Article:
The hike out to this particular cemetery was difficult. It was brutally hot and there is little in the way of shade, directions aren’t exactly the best, and during the walk I was stalked by a coyote for most of the way. To add icing to the experience, upon arrival at the cemetery, I was warned about wildlife, tarantulas, and vandalism.
But ultimately, it’s worth the hike because this off the beaten path cemetery gives great insight into the lives of those who lived during a different California mining era (different from gold): that of black diamonds… or coal.
It’s about a 2-hour drive between Mt. Diablo (which is laden with coal) and the Sierra Nevada (which is laden with gold). And in the mid-1800s, while a plethora of peoples and cultures seemed to flock to Coloma in search of nuggets and flakes, the Welsh took a different approach and searched the mountains for coal around what is now Antioch and Pittsburg. Many settled in the town of Nortonville, which is now a crumbling ghost town in middle of the Black Diamond Mines Regional Preserve.
The Rose Hill Cemetery is near the old settlement. It rests on a slope overlooking landscape that once was bustling with people and dates from the time of the Nortonville mine’s opening in 1865 to it’s closure in 1954. It’s believed that nearly 250 individuals are buried in Rose Hill. No original records exist for the cemetery but through death records, photographs, oral history, old newspaper clippings, technology, and remaining headstones, officials know with reasonable accuracy where individuals rest. A map of the plots and a few personal histories are located on a sign near the entrance.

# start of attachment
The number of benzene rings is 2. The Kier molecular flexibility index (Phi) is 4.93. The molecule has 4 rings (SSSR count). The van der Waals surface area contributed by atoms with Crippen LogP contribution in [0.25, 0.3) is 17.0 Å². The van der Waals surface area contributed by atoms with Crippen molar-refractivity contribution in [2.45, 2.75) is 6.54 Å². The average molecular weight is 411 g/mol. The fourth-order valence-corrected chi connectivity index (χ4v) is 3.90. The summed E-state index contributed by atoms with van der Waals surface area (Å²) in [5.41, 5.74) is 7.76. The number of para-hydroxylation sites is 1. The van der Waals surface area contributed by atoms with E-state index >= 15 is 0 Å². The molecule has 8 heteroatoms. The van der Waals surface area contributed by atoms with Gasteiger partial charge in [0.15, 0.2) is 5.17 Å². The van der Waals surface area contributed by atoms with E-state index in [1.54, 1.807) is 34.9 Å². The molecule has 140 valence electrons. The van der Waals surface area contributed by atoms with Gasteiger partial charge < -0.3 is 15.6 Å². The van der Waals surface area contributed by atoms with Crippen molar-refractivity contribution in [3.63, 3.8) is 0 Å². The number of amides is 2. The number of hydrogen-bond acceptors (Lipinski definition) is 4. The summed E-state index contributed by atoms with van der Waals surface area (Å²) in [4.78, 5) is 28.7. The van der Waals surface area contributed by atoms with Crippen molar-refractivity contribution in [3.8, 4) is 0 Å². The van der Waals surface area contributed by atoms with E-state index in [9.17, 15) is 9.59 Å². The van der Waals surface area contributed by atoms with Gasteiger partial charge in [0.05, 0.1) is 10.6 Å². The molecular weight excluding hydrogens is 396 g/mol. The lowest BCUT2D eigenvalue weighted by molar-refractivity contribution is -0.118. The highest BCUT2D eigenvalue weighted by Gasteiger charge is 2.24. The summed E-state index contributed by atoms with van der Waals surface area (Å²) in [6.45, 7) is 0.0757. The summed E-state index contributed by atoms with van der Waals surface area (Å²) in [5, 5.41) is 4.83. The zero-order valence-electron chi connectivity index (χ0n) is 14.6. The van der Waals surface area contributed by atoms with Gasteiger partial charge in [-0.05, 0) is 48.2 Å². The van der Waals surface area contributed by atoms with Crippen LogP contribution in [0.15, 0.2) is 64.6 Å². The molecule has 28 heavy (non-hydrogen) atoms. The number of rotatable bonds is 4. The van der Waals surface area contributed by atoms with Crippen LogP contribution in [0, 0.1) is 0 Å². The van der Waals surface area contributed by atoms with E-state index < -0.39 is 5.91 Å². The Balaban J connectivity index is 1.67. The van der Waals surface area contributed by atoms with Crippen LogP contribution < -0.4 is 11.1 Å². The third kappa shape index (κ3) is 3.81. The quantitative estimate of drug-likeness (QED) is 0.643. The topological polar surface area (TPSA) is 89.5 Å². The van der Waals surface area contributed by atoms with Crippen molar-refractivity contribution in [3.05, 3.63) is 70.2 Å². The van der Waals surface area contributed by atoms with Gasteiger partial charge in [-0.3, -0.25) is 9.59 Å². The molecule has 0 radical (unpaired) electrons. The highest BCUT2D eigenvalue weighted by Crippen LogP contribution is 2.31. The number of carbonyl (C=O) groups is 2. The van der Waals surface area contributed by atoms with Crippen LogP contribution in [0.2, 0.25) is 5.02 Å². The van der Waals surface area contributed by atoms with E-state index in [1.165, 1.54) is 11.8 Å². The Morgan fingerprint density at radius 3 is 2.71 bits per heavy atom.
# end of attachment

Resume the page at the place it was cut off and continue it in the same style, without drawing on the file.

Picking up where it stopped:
Buried here are people who died of typical Victorian era diseases: small pox, tetanus, diphtheria, scarlet fever, and typhoid. Also buried are those who experienced traumatic death common around mining communities: some died in mine accidents, one 5-year old boy was kicked in the head by a horse, another crushed by a carriage, and many women and babies died in childbirth. On July 24, 1876, 10 men were killed in a mine explosion… and not all have headstones.
The most famous grave is that of Sarah Norton. Sarah was the wife of Noah Norton, who founded and named the town of Nortonville. She was a well known local midwife who on October 5, 1879 was on her way to help deliver a baby when she ran into trouble with a borrowed horse and was thrown from her buggy and killed. Local folklore refers to her as the White Witch because she is said to appear in various locations around Nortonville and the cemetery. I saw/felt none of this. The only things I noticed were the incredible amount of life that moved in and around the cemetery… and that the gophers seemed to like to bring up bone fragments from the graves.
Between the mine’s closure and the time when the site became a preserve in the early 1970s, the graveyard was heavily vandalized and robbed. Of the nearly 250 burials in the cemetery, it’s estimated that only about 80 original gravestones remain today.